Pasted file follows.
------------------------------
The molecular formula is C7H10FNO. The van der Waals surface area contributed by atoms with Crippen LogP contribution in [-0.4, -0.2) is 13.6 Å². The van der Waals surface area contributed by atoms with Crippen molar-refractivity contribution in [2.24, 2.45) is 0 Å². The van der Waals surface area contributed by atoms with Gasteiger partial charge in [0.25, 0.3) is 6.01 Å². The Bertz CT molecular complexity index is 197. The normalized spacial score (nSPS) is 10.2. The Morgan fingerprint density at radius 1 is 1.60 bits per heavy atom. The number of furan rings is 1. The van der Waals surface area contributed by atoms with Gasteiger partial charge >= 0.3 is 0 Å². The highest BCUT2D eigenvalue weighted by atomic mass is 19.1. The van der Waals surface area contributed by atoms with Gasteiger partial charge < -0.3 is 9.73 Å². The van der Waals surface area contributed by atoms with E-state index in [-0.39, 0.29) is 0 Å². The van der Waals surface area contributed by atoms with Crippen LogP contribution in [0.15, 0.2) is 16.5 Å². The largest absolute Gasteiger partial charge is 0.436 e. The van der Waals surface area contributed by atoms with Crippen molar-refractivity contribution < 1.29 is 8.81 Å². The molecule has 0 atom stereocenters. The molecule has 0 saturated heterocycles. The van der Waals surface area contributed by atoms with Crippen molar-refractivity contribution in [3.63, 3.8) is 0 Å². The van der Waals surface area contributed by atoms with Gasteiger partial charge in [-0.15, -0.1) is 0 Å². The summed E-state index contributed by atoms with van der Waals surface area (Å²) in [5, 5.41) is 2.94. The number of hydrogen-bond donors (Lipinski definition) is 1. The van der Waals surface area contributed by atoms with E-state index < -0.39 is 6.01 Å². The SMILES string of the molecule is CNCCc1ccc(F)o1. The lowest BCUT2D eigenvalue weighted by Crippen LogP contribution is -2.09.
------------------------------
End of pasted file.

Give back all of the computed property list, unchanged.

The molecular formula is C7H10FNO. The van der Waals surface area contributed by atoms with Crippen LogP contribution in [-0.4, -0.2) is 13.6 Å². The van der Waals surface area contributed by atoms with Crippen molar-refractivity contribution in [2.24, 2.45) is 0 Å². The van der Waals surface area contributed by atoms with Gasteiger partial charge in [0.25, 0.3) is 6.01 Å². The Bertz CT molecular complexity index is 197. The normalized spacial score (nSPS) is 10.2. The Morgan fingerprint density at radius 1 is 1.60 bits per heavy atom. The number of furan rings is 1. The van der Waals surface area contributed by atoms with Gasteiger partial charge >= 0.3 is 0 Å². The highest BCUT2D eigenvalue weighted by atomic mass is 19.1. The van der Waals surface area contributed by atoms with Gasteiger partial charge < -0.3 is 9.73 Å². The van der Waals surface area contributed by atoms with E-state index in [-0.39, 0.29) is 0 Å². The van der Waals surface area contributed by atoms with Crippen LogP contribution in [0.15, 0.2) is 16.5 Å². The largest absolute Gasteiger partial charge is 0.436 e. The van der Waals surface area contributed by atoms with Crippen molar-refractivity contribution < 1.29 is 8.81 Å². The molecule has 0 atom stereocenters. The molecule has 0 saturated heterocycles. The van der Waals surface area contributed by atoms with Crippen molar-refractivity contribution in [3.63, 3.8) is 0 Å². The van der Waals surface area contributed by atoms with Gasteiger partial charge in [-0.15, -0.1) is 0 Å². The summed E-state index contributed by atoms with van der Waals surface area (Å²) in [5, 5.41) is 2.94. The number of hydrogen-bond donors (Lipinski definition) is 1. The van der Waals surface area contributed by atoms with E-state index < -0.39 is 6.01 Å². The SMILES string of the molecule is CNCCc1ccc(F)o1. The lowest BCUT2D eigenvalue weighted by Crippen LogP contribution is -2.09.